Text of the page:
Knack features several passages common to both A Shrew and The Shrew, but it also borrows several passages unique to The Shrew.
This suggests The Shrew was on stage prior to June 1592.
Additional information (publication): there is a general lack of scholarly agreement regarding the exact relationship between the 1594 A Shrew and the 1623 The Shrew.Originally, A Shrew was seen as a non-Shakespearean source for The Shrew, meaning The Shrew must have been completed sometime after . Houk posited the "Ur-Shrew" theory, suggesting that the plays are two completely unrelated texts by different authors based on the same (now lost) source.Furthermore, the discussion between Launce and Speed regarding the vices and virtues of Launce's mistress (3.1.276-359 In his 2008 edition of the play for the Oxford Shakespeare, Roger Warren, following E. First official record: possible version of the play entered into Stationers' Register by Peter Short on as "a booke intituled A plesant Conceyted historie called the Tayminge of a Shrowe." First record of the play as it exists today is found in the First Folio (1623).First published: possible version of the play published in quarto in 1594 as A Pleasant Conceited Historie, called The taming of a Shrew (printed by Peter Short for Cuthbert Burby).Similarly, dates of first publication are often relatively useless in determining a chronology, as roughly half of the plays were not published until seven years after Shakespeare's death, in the First Folio (1623), prepared by John Heminges and Henry Condell, and published by Edward Blount, William Jaggard and Isaac Jaggard.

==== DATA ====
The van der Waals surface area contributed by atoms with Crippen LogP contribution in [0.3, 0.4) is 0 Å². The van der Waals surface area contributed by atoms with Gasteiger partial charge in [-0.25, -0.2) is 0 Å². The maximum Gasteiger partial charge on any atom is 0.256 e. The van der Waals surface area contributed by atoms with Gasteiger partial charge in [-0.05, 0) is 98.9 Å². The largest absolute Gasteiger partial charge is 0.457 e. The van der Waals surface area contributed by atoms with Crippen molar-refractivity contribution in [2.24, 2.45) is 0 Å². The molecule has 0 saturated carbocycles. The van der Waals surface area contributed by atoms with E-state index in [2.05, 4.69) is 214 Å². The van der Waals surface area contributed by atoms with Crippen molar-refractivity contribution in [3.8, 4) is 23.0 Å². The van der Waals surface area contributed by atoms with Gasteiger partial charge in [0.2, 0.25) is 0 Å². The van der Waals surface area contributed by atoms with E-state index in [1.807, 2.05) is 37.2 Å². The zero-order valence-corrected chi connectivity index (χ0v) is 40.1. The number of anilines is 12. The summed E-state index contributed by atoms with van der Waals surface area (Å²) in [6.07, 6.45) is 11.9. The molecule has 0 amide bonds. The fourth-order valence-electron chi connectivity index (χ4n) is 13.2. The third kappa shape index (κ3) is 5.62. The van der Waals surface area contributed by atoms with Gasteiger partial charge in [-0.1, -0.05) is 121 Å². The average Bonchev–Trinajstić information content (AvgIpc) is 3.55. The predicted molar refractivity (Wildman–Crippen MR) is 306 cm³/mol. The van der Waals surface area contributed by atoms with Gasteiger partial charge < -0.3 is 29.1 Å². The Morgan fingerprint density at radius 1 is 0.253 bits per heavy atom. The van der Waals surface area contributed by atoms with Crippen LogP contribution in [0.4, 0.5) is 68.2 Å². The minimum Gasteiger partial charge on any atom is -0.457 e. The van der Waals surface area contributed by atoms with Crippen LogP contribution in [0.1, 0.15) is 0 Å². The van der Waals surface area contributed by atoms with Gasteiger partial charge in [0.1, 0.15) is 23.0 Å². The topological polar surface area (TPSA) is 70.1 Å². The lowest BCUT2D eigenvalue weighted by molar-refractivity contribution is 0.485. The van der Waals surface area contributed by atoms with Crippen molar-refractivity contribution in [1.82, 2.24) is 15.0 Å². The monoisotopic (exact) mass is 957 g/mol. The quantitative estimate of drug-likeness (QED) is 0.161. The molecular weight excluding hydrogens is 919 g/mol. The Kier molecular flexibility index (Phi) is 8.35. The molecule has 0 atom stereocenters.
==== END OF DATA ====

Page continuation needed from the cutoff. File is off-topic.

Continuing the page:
Performance dates and publication dates are also problematic insofar as many of the plays were performed several years before they were published.Arden presents the plays alphabetically without any attempt to construct an overall chronology.Oxford, Riverside, Norton and RSC all present chronologies which differ from one another and which attempt to construct only approximate dating.For example, Titus Andronicus was performed in 1592, but not published until 1594, Othello was performed in 1604 but not published until 1622, King Lear was performed in 1606 but not published until 1608. Honigmann, who has attempted to push back the beginning of Shakespeare's career four or five years to the mid-1580s, with his "early start" theory.Performance and publication dates can thus be used only to determine terminal dates of composition, with the initial dates often remaining much more speculative. Honigmann argues that Shakespeare began his career with Titus Andronicus in 1586 (the conventional school of thought is that Shakespeare began writing plays upon arriving in London c.1590).Most modern chronologies are based on the work of E. Chambers in "The Problem of Chronology" (1930), published in his book William Shakespeare: A Study of Facts and Problems, Vol. Due to the fragmentary nature of the surviving evidence, there is no such thing as a definitive or precise chronology, nor can there be.